Commercial contracts often contain a “limitation of damages clause” capping any potential liability under the contract at a particular amount. The High Court recently considered the meaning of such a clause which provided that a limit on liability did not apply where damage was “caused by a wilful act or gross negligence”.
It was argued by the plaintiff that Irish law makes no distinction between negligence and gross negligence and that gross negligence is established where there is a failure to exercise reasonable care, skill and diligence. The defendant argued to the contrary that negligence and gross negligence are distinguishable, with gross negligence representing something more fundamental than a failure to exercise proper skill and/or care constituting negligence.
The High Court found that in the context of the contract in question “gross negligence” meant “a degree of negligence where whatever duty of care may be involved has not been met by a significant margin”. There is no concept of “gross negligence” in tort law. The Court had to consider whether the concept of negligence, which ordinarily applies to torts and is founded on breach of a duty of care, could be reconciled with a claim based on breach of contract. The Court considered that the parties must have intended the clause to have a meaning which would have business efficacy and, in such circumstances, it interpreted the clause to mean that the limit on liability did not apply where the defendant’s breach of contract resulted from “a significant degree of carelessness”.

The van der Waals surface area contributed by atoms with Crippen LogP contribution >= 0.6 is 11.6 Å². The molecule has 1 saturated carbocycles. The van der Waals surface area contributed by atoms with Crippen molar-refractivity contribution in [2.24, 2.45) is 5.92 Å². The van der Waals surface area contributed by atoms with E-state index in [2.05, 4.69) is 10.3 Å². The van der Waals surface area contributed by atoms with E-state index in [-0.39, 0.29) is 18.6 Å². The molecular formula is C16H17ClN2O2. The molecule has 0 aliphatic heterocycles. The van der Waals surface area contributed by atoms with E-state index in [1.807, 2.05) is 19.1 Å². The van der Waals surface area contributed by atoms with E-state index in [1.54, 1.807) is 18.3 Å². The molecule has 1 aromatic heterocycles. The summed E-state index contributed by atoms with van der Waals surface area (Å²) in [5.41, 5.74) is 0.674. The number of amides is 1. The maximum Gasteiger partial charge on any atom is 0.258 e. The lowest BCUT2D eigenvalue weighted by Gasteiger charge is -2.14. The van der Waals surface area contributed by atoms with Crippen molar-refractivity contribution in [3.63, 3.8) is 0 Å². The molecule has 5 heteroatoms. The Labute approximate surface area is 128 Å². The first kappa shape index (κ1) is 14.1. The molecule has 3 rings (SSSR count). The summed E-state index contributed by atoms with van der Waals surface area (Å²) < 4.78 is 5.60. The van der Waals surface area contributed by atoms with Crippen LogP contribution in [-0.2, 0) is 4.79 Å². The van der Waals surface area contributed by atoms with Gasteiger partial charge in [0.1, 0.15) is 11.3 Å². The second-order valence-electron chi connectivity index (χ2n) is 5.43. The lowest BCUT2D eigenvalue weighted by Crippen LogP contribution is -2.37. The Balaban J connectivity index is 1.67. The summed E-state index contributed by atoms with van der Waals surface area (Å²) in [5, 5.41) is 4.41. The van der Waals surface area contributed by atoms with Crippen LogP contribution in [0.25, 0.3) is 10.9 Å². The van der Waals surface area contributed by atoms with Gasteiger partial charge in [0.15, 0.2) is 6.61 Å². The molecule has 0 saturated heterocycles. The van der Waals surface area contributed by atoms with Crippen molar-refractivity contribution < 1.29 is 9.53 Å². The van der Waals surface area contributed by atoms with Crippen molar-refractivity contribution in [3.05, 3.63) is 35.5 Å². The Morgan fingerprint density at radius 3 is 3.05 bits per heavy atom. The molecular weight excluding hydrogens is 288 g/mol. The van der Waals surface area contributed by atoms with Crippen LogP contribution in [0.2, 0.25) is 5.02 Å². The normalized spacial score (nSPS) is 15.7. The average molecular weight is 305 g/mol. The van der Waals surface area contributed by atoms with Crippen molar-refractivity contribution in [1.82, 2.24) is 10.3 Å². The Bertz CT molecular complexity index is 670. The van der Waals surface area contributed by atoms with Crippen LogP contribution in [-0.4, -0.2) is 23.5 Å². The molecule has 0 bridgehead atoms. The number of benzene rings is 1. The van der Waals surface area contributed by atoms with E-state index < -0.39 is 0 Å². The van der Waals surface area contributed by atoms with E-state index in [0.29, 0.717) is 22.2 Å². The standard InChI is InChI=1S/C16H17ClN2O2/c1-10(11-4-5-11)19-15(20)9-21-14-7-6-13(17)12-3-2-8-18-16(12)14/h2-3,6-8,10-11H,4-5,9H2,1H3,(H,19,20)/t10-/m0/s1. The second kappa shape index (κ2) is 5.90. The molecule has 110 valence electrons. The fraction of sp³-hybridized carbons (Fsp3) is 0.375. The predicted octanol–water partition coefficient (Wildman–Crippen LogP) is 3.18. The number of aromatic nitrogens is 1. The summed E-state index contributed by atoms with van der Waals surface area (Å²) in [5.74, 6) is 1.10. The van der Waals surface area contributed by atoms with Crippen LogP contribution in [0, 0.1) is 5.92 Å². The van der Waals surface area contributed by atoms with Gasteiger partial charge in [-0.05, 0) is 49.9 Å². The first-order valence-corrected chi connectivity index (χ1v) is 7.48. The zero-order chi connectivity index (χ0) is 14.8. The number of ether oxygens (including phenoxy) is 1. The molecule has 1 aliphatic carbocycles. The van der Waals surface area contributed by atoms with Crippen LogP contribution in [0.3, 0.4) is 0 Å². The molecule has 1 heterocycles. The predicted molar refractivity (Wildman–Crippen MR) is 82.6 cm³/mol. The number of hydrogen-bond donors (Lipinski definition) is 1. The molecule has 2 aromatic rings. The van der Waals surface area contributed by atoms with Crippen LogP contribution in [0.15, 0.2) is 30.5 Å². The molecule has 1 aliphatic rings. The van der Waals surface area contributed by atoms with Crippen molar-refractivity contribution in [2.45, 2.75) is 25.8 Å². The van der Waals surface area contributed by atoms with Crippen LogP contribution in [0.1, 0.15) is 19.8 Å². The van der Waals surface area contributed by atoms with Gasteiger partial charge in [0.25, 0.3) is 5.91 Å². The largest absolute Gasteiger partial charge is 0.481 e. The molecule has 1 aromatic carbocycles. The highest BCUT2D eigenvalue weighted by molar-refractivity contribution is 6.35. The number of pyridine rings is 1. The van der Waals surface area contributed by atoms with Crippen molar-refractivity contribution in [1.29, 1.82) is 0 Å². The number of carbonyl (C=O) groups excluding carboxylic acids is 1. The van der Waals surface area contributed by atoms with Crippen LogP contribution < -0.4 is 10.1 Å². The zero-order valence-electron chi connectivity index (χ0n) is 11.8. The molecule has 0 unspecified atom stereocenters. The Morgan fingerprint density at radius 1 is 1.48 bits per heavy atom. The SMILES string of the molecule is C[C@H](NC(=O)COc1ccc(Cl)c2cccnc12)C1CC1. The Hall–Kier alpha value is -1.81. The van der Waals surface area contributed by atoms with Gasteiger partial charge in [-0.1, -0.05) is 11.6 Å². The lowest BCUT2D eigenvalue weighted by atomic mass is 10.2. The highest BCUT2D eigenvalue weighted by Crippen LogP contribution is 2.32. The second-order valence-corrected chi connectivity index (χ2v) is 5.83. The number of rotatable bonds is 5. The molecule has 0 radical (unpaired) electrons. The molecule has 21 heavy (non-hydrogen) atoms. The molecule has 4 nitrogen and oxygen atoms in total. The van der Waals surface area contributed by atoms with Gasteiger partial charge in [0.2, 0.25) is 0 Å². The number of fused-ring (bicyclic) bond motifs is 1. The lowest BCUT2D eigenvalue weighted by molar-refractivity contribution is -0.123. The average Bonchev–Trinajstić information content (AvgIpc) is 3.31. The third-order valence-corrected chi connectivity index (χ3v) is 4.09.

On the facts of the case, the Court found that the defendant acted with a significant degree of carelessness such as to amount to gross negligence so that the cap on liability would not apply. The damages limitation clause was therefore inapplicable and the plaintiffs were entitled to whatever damages arose from the defendant’s breach of contract.
* William Fry acted for the plaintiffs in the above case: ICDL GCC Foundation FZ-LLC & Anor v European Computer Driving Licence Foundation Ltd IEHC 343. The High Court judgment has been appealed to the Supreme Court.
Contributed by Fergus Doorly & Marguerite Dooley.
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